Despite great strides in revealing and understanding the physiological and molecular bases of cardiovascular disease, efforts to translate this understanding into needed therapeutic interventions continue to lag far behind the initial discoveries. Although pharmaceutical companies continue to increase investments into research and development, the number of drugs gaining federal approval is in decline. Many factors underlie these trends, and a vast number of technological and scientific innovations are being sought through efforts to reinvigorate drug discovery pipelines. Recent advances in molecular profiling technologies and development of sophisticated computational approaches for analyzing these data are providing new, systems-oriented approaches towards drug discovery. Unlike the traditional approach to drug discovery which is typified by a one-drug-one-target mindset, systems-oriented approaches to drug discovery leverage the parallelism and high-dimensionality of the molecular data to construct more comprehensive molecular models that aim to model broader bimolecular systems. These models offer a means to explore complex molecular states (e.g., disease) where thousands to millions of molecular entities comprising multiple molecular data types (e.g., proteomics and gene expression) can be evaluated simultaneously as components of a cohesive biomolecular system. In this paper, we discuss emerging approaches towards systems-oriented drug discovery and contrast these efforts with the traditional, unidimensional approach to drug discovery. We also highlight several applications of these system-oriented approaches across various aspects of drug discovery, including target discovery, drug repositioning and drug toxicity. When available, specific applications to cardiovascular drug discovery are highlighted and discussed.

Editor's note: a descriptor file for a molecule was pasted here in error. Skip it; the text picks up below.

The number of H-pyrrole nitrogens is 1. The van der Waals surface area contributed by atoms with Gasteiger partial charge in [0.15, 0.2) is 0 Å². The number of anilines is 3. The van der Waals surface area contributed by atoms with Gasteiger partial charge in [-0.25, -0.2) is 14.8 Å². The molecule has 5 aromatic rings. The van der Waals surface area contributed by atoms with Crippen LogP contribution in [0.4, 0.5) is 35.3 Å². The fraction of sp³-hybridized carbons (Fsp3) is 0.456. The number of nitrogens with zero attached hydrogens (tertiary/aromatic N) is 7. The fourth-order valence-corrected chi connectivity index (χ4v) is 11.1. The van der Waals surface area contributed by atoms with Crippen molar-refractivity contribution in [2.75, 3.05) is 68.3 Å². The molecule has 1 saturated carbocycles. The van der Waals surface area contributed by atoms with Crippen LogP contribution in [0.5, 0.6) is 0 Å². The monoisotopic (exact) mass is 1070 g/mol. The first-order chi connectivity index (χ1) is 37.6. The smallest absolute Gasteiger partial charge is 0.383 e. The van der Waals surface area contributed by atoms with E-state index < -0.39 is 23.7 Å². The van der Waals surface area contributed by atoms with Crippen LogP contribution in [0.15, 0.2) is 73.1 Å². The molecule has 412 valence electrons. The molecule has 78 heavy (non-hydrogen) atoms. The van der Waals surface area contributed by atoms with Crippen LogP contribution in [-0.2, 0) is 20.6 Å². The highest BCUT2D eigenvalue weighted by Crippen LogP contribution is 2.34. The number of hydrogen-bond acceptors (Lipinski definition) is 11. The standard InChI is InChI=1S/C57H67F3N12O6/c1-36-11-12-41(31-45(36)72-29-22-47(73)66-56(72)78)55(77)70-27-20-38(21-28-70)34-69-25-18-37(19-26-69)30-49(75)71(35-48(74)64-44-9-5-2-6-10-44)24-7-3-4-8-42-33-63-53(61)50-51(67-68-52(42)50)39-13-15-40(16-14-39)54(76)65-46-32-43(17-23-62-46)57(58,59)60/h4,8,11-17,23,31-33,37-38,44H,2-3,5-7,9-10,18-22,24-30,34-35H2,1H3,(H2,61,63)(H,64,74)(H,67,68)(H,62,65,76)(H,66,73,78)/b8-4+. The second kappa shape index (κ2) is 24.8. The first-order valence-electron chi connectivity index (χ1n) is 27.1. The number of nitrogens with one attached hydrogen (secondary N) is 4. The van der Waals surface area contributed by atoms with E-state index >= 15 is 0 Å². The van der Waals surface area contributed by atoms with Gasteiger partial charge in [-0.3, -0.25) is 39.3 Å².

"Since drug repositioning can benefit not only pharmaceutical companies but also patients, various efforts, including traditionally blind screening methods of chemical libraries against specific cell lines  or cellular organisms  , and serial testing of animal models , have been made to search new indications for existing drugs. Meanwhile, to reduce cost and time of in vivo and in vitro experiments, many computational methods have been published for drug repositioning           . These methods can be classified as " drug based " or " disease based " and they mainly take similarity measures (chemical similarity, molecular activity similarity, or side effect similarity), molecular docking, or shared molecular pathology to reveal potential repurposing opportunities . "
[Show abstract][Hide abstract] ABSTRACT: Mining potential drug-disease associations can speed up drug repositioning for pharmaceutical companies. Previous computational strategies focused on prior biological information for association inference. However, such information may not be comprehensively available and may contain errors. Different from previous research, two inference methods, ProbS and HeatS, were introduced in this paper to predict direct drug-disease associations based only on the basic network topology measure. Bipartite network topology was used to prioritize the potentially indicated diseases for a drug. Experimental results showed that both methods can receive reliable prediction performance and achieve AUC values of 0.9192 and 0.9079, respectively. Case studies on real drugs indicated that some of the strongly predicted associations were confirmed by results in the Comparative Toxicogenomics Database (CTD). Finally, a comprehensive prediction of drug-disease associations enables us to suggest many new drug indications for further studies.